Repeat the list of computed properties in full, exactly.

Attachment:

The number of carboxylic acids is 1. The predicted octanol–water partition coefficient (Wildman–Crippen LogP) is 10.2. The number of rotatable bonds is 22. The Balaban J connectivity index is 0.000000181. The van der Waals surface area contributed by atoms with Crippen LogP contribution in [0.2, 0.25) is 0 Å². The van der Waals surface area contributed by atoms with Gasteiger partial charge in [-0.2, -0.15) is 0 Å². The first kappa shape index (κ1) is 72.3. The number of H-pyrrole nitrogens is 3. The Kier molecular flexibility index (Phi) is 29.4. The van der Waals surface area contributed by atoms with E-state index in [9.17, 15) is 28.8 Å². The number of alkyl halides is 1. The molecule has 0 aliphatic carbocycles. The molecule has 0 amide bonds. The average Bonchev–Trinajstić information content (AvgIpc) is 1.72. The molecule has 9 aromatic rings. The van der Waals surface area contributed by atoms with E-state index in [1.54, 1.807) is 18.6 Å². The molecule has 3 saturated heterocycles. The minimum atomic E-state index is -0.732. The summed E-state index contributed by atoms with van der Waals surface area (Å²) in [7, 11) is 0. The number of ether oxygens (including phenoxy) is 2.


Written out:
The number of carboxylic acids is 1. The predicted octanol–water partition coefficient (Wildman–Crippen LogP) is 10.2. The number of rotatable bonds is 22. The Balaban J connectivity index is 0.000000181. The van der Waals surface area contributed by atoms with Crippen LogP contribution in [0.2, 0.25) is 0 Å². The van der Waals surface area contributed by atoms with Gasteiger partial charge in [-0.2, -0.15) is 0 Å². The first kappa shape index (κ1) is 72.3. The number of H-pyrrole nitrogens is 3. The Kier molecular flexibility index (Phi) is 29.4. The van der Waals surface area contributed by atoms with E-state index in [9.17, 15) is 28.8 Å². The number of alkyl halides is 1. The molecule has 0 aliphatic carbocycles. The molecule has 0 amide bonds. The average Bonchev–Trinajstić information content (AvgIpc) is 1.72. The molecule has 9 aromatic rings. The van der Waals surface area contributed by atoms with E-state index in [1.54, 1.807) is 18.6 Å². The molecule has 3 saturated heterocycles. The minimum atomic E-state index is -0.732. The summed E-state index contributed by atoms with van der Waals surface area (Å²) in [7, 11) is 0. The number of ether oxygens (including phenoxy) is 2.